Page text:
Extreme right strategies are focused above all else on the construction of a stark division between the included and the excluded, but the formulation of such a division is often taken to be between a narrowly defined 'nation' versus 'outsiders'. This might lead some to conclude that extreme right parties (ERPs) are opposed to each other, based as they are on competing nationalisms. However, the short formation of a parliamentary group of extreme right MEPs in 2007, under the name of Independence, Tradition, Sovereignty (ITS), and featuring members of both the PRM and the VB, casts serious doubt on the notion that the ideologies of extreme right parties are so mutually antagonistic. That still leaves the question of what these parties have in common ideologically, and this is the question explored in our study. I draw upon research on the Vlaams Belang and the PRM--using party manifestos and other public documents (2)--and show that the European context of this new cooperation is all-important. To put it simply, the PRM and VB share a positive orientation towards 'Europe', but deep suspicion of--if not outright antagonism towards--the European Union. These standpoints are derived from the parties' overriding commitment to the nation, and their historical understanding thereof.
I begin by exploring the context of extreme right European cooperation, and then present the two cases for comparison. In the main part of the study, I examine three key features of PRM and VB ideology--the centrality of 'the nation', the relationship between the nation and 'Europe', and the view of the European Union--and demonstrate the important similarities between the two parties. This examination is facilitated by the deployment of some of the conceptual tools of discourse theory, (3) which allow us more easily to come to grips with the 'political grammar' (4) according to which the ideology of these parties is organised.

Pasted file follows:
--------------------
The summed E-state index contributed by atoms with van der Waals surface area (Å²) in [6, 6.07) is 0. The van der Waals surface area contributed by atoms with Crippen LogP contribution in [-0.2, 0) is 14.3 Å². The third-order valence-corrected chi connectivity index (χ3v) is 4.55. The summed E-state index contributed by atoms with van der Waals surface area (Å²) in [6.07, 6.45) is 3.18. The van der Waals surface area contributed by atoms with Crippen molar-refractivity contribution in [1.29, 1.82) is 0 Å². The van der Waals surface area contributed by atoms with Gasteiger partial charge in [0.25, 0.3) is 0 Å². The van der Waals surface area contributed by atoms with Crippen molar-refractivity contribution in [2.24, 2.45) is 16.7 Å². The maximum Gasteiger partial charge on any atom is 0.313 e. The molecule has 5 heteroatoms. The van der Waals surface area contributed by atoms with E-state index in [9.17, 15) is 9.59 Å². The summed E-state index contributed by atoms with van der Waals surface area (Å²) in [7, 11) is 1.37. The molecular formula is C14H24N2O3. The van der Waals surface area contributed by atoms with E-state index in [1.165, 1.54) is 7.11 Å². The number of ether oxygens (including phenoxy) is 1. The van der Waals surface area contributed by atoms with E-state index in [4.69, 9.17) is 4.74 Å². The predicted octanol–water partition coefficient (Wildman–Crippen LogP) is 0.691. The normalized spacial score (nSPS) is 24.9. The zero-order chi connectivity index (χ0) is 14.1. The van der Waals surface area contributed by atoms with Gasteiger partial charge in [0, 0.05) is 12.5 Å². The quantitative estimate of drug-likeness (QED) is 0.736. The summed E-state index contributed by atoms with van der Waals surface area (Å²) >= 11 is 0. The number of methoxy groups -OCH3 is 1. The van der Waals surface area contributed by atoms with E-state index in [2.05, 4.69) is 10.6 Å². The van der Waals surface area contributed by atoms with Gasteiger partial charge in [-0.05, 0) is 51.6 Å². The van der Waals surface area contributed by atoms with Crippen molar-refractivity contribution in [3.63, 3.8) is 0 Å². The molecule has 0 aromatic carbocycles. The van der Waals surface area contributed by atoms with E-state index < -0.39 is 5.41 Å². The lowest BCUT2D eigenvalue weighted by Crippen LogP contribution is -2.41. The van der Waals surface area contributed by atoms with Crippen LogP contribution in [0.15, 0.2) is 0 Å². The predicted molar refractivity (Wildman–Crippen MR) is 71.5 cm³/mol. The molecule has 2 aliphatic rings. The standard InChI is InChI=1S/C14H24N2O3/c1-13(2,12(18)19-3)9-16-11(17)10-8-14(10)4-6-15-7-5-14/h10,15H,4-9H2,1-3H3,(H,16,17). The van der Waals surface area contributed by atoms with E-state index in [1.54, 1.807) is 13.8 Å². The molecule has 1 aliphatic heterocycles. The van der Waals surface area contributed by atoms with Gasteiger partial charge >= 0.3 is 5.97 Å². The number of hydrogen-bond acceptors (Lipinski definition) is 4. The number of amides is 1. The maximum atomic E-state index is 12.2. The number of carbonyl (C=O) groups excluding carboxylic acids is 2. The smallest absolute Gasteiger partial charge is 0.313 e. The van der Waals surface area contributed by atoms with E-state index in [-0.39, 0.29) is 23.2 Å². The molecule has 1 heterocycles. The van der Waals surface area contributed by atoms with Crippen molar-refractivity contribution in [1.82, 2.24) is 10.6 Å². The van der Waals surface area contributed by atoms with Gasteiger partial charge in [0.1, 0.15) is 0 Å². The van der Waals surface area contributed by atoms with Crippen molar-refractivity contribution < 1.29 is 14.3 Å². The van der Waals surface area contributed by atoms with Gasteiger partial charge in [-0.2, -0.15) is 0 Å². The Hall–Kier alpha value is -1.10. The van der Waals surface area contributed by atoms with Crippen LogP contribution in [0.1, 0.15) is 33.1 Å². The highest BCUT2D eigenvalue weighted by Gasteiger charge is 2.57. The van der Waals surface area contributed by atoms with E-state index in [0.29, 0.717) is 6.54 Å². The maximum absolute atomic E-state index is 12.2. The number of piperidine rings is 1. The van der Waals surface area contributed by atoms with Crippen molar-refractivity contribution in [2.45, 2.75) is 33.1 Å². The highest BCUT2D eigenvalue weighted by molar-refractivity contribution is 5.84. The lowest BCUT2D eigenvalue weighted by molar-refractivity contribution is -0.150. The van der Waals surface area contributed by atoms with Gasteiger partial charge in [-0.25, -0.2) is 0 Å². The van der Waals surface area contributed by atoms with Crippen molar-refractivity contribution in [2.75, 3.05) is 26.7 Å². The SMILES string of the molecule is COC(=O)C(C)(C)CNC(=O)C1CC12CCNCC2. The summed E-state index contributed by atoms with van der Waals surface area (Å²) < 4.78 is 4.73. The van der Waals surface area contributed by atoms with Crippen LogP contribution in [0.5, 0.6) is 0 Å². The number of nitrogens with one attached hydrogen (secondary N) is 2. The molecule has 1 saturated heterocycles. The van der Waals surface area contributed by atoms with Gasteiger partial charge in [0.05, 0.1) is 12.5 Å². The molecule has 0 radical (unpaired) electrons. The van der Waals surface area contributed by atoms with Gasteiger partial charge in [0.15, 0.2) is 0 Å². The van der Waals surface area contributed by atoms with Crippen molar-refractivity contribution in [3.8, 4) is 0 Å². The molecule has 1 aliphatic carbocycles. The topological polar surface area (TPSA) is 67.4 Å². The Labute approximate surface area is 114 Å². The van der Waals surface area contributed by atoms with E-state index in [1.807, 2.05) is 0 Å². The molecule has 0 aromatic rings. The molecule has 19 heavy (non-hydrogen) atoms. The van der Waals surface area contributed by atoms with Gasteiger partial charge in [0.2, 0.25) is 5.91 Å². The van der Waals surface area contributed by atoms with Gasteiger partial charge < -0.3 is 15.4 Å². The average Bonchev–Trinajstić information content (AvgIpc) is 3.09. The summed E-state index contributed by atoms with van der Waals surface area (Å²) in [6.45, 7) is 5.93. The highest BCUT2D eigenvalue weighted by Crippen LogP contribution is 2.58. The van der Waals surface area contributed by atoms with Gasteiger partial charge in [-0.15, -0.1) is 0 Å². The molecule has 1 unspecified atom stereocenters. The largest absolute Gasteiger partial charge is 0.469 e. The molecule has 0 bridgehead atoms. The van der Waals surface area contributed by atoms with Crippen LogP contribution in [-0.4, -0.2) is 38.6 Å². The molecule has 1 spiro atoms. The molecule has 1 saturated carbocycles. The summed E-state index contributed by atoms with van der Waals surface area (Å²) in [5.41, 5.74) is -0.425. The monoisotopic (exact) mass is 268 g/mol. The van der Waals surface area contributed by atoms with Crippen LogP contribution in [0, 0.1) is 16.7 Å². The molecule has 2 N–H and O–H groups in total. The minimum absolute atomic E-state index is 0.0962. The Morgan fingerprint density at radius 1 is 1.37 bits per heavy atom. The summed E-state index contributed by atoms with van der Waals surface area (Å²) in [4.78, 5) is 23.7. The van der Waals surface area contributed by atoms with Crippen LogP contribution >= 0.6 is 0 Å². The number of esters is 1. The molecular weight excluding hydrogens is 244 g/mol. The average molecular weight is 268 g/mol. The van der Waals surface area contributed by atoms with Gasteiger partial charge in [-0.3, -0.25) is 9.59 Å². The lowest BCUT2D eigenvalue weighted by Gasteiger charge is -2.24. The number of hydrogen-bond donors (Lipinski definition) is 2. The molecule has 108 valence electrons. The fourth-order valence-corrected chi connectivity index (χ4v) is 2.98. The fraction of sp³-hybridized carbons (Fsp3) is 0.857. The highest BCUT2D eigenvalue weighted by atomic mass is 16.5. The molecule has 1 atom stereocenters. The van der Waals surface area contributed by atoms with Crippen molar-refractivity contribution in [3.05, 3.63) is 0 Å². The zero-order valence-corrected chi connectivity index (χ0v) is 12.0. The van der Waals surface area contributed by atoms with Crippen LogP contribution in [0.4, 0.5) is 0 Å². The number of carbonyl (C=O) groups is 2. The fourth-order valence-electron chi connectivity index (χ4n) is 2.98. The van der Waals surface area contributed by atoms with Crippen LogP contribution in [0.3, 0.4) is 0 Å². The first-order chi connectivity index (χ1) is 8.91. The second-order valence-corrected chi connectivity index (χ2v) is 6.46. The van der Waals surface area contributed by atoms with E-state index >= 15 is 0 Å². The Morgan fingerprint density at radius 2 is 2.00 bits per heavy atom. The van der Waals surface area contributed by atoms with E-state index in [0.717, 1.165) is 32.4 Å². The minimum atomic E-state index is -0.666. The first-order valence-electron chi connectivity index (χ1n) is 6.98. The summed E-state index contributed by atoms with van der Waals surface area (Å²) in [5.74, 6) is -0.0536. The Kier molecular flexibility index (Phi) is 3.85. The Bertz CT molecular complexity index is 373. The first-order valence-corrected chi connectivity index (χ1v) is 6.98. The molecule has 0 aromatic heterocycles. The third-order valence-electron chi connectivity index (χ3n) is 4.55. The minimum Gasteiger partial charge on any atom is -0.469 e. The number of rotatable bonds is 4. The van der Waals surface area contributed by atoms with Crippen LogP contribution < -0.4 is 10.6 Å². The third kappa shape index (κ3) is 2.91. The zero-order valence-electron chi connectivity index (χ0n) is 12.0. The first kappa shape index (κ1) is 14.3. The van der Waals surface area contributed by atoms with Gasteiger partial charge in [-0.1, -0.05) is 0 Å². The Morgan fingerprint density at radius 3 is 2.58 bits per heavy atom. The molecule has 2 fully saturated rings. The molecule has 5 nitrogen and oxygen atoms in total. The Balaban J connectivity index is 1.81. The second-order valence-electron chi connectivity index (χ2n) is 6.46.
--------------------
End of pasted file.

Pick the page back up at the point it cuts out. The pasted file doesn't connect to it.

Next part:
The cases for comparison: the PRM and VB
In this section, I provide a brief overview of each of the parties under discussion, emphasising what unites and what divides them. Both similarities and differences are relevant in their selection as case studies for this research.
The Partidul Romania Mare emerged in 1991 following the collapse in 1989 of the Ceau?escu regime. Some critics have labelled it a neo-communist party, and there is debate as to whether it can be categorised as far left or far right. Given its ultra-nationalism, racism, history of antisemitism and its similarity to other parties of the extreme right in Europe, we classify it as extreme right. Although the party leader is an erstwhile follower of the Ceau?escus, the ideological links are scarce. The only common feature is an evident nostalgia for the pro-national policies of the late leader, and the party leader Corneliu Vadim Tudor's personality cult. PRM advocates a number of 'pro-Romanian' measures, and has identified in the past and the present a number of enemies of the Romanian nation, including the political class /(establishment), corruption, Gypsies, Hungarians, and Jews (5). Its fortunes took off around 2000 when it merged with the Partidul Unitatii Nationale Romane (6), allowing it to break out of its limited support base in the South of Romania and to become a national party. (7) In that year it took second place in the parliamentary elections, winning 23% of the vote, and Tudor made it through the run-off in the presidential contest. As Andrei Tiut has pointed out, the PRM has undergone a series of ideological transformations since it was formed in 1991. (8) Most notably, it has adopted key elements of western European extreme right discourse, combining a dislike of outsiders with a critique of the political establishment and corruption. Now, in the national election (December 2008), the PRM failed after some great struggles to get in national parliament (only 3 per cent of the votes). So, there is after the membership of European Union a strong decline with a rather open future for the party.